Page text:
Has anyone fabricated a jib door?

palimpsestSeptember 22, 2010

I want to do jib doors ("invisible" doors) on some of the closets on an upcoming renovation.

I have done one jib door where we wrapped the opening in drywall, ran the baseboard across the bottom of the opening and the put a wood stop around the interior of the opening and mounted a 3/4" MDF panel in the opening with Euro cabinet hinges. This was a shallowish reach in closet.

However, now I want to do jibs on full-sized closets with full-sized closet doors on Soss hinges and this will require a wood jamb. I have not seen details as to how create the interface between the wood jamb and the drywall. Can you use a trim profile from Fry Reglet and spackle to the corner on the drywall face and woodfill to the corner on the jamb face? Is there some profile I have not found yet?

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brickeyee

Jamb is even with the face of the drywall in both rooms.

Door casing then is fastened to the edge of the jamb (often with an ~1/8 inch reveal) and also to the studs in the wall to cover the edge of the drywall and the gap between the jamb and the drywall.

I think what you are calling "jib doors" are more commonly referred to as 'pocket doors.'

Johnson Hardware makes the best tracks and hanging rollers.

    Bookmark   September 24, 2010 at 1:05PM
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jey_l

A gibb door is the same as a blind door. It is like an inset cabinet door. Install the door and plaster right to the jamb. Use a magnetic push latch or something similar so that you can open it.

    Bookmark   September 24, 2010 at 4:28PM
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brickeyee

The problem you will have is creating a drywall corner that will stand up to even limited use at the edges of the opening.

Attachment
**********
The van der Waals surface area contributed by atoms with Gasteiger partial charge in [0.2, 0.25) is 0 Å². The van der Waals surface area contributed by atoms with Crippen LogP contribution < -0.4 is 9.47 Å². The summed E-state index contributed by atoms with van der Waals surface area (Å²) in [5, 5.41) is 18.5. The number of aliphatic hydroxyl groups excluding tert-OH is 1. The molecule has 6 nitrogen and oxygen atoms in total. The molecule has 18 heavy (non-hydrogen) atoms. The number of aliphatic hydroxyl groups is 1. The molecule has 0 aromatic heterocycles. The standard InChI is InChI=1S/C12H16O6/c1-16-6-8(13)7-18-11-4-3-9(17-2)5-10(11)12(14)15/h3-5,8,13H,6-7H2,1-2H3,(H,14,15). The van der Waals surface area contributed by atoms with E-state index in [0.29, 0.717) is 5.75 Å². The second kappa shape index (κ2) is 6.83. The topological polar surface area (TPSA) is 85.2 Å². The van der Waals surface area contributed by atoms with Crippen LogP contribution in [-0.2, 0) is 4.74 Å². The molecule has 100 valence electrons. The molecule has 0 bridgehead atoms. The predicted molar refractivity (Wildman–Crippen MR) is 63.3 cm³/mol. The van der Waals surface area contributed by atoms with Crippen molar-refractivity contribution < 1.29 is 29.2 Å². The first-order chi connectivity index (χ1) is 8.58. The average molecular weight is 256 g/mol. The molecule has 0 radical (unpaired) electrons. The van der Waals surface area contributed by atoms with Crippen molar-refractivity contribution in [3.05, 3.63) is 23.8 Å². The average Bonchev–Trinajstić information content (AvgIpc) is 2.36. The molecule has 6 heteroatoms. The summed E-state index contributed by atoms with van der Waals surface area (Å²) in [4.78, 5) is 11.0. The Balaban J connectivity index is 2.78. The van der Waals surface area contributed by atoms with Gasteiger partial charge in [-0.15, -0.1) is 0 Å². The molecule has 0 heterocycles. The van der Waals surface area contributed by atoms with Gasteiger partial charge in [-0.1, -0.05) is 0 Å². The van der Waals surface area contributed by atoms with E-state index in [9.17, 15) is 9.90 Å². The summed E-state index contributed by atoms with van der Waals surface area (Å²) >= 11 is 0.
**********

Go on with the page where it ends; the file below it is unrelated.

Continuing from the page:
Metal corner bead is used to provide protection for the otherwise fragile 90 degree outside corner.

The problem is that the bead is often at least 1 inch wide on each face.

You could try to trim back the jamb side, but all the 'hidden' doors I have ever seen were in places with a lot of 'distraction' on the wall (most often wall paper) and often not really suitable for daily use.

If you made the corner from real plaster or Durabond it would be a little more damage resistant than pre-mix drywall mud.

Even plaster and Durabond normally use metal bead though.

You could then run the drywall up to just shy of the door edge, and fill in any remaining gap from the drywall to the door itself with the plaster or Durabond.

    Bookmark   September 25, 2010 at 10:49AM
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drywall_diy_guy

Check out the link below with plans for a hidden door. My father in law actually made this bookshelf and hidden door - it is very nice.

Here is a link that might be useful: Hidden Safe House Door Plans

    Bookmark   September 25, 2010 at 12:07PM
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sombreuil_mongrel

I'd use 1/2" plywood for the surrounding wall surface in place of drywall. A 1/2" rabbet in the jamb edge would conceal the end grain of the ply and add strength, as the jamb/ply joint would be screwed/glued/pinned. The unevenness of the joint would be scraped or sanded flush. A permanent and strong but invisible corner joint is thus achieved. High grade cabinet plywood with no voids is very suitable in place of drywall. The corners (where it will transition back to drywall) can be taped normally. I use this technique from time to time and it hasn't yet disappointed.
Casey

    Bookmark   September 25, 2010 at 12:29PM
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palimpsest

That sounds good.

I have used a technique similar to that when I was creating a paneled end wall in a historic bedroom and created wall panels in the rhythm of the door panels and did not use separate casings around the openings. I just never thought about doing it for a completely flush jib. Thanks.

    Bookmark   September 26, 2010 at 6:21PM
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